Privacy storm after police buy software that maps suspects’ digital movements
By Damien Gayle
Police are using software to track the moves of suspects across the digital world, it has emerged, provoking fury among civil rights and privacy campaigners.
The Metropolitan Police has bought Geotime, a security programme used by the U.S. military which tracks suspects’ movements and communications and displays them on a three-dimensional graphic.
The software aggregates information gathered from social networking sites, GPS devices like the iPhone, mobile phones, financial transactions and IP network logs to build a detailed picture of an individual’s movements.
The Met, Britain’s largest police force, has confirmed that it has purchased the software and refused to rule out its use in investigating public order disturbances.
Privacy campaigners have expressed concern at the police’s adoption of the software.
Daniel Hamilton, director of privacy campaign group Big Brother Watch, said he was concerned about the use of such invasive software for everyday police work.
‘The police’s decision to adopt technology designed for theatres of war in order to track members of the public is deeply concerning,’ he said.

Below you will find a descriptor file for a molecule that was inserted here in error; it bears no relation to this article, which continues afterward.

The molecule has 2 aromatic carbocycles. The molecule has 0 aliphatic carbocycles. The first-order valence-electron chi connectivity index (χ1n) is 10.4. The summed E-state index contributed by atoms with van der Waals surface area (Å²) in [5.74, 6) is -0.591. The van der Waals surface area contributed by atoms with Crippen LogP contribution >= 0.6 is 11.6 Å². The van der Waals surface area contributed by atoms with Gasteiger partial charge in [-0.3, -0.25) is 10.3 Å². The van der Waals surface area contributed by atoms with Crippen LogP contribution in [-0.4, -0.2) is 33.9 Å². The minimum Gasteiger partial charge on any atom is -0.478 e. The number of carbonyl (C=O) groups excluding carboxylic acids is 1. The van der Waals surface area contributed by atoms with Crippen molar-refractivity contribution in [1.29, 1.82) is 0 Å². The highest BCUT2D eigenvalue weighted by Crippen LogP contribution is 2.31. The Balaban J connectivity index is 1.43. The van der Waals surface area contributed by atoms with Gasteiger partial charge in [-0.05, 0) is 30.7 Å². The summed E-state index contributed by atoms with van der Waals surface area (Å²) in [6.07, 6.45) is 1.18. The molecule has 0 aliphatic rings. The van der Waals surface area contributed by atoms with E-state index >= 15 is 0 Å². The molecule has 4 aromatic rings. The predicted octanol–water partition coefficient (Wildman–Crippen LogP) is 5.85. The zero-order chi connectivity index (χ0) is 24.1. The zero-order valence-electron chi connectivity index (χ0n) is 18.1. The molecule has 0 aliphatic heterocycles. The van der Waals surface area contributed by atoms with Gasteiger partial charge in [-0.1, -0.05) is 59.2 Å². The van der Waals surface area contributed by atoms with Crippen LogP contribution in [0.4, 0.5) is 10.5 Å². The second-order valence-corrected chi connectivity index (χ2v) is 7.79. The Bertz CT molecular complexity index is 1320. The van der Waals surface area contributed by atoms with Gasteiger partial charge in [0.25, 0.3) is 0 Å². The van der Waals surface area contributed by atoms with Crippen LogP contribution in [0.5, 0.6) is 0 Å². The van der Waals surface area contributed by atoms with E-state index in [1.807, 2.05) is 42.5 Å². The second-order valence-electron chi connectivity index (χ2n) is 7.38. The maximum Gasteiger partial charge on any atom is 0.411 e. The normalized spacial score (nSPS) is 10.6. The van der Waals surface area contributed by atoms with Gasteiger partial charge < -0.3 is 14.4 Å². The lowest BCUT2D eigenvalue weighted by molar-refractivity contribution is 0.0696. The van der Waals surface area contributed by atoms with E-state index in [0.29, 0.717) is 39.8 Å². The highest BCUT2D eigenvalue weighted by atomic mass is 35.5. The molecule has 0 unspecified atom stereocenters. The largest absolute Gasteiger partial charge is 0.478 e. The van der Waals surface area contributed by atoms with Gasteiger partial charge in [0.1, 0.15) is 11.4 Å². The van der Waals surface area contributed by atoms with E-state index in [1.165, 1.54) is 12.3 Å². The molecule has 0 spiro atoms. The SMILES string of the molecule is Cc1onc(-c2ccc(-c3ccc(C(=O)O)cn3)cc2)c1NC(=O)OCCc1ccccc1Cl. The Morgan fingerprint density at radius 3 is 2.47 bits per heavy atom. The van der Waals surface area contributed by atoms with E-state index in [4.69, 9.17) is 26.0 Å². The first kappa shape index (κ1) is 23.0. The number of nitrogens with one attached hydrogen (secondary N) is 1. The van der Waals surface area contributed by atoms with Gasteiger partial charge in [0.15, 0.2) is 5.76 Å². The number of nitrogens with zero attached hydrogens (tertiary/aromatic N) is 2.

‘The ability to build up such a comprehensive record of any person’s movements represents a significant threat to personal privacy.
But Val Swain, of the activist group the Police Monitoring Network, said that she was not surprised that the Met had purchased Geotime.
She said the purchase was just the latest development in a strategy of so-called ‘intelligence-led policing’ that has systematically invaded privacy.
‘This is an example of a type of software that enables the police to use a great deal of data to keep track of what people are doing and where they are going,’ she said.
‘There is other software on the market that has been purchased by other forces.’
Miss Swain warned that the roll-out of such new technology was particularly worrying for those concerned about the right to protest.
She said: ‘It’s what the judge in the Andrew Wood case described as the “chilling effect” of police surveillance on public protest. This is inevitably going to add to people’s fears.’
Judges ruled that specialist surveillance units from the Metropolitan Police had breached the human rights of Andrew Wood, an arms trade campaigner, when they photographed him and stored the pictures on a police database.
Miss Swain said: ‘Geotime is not just going to be used to track people’s behaviour, but also to predict people’s behaviour - and it’s a very thin line between policing public protest and preventing public protest.’
The Geotime software displays data from a variety of sources, which users can then navigate using a timeline and animated display.
The Metropolitan Police is the only UK police force to have bought the software so far, Curtis Garton, Oculus’s product management director, told the Guardian.
‘There are a few countries that we don’t sell to, but in terms of commercial sales pretty much anybody can buy,’ he said.
A spokesman for the Met told the Guardian that Geotime had been paid for and the software was being assessed for several uses.
‘We have used dummy data to look at how the software works and have explored how we could use it to examine police vehicle movements, crime patterns and telephone investigations,’ the spokesman wrote in an email.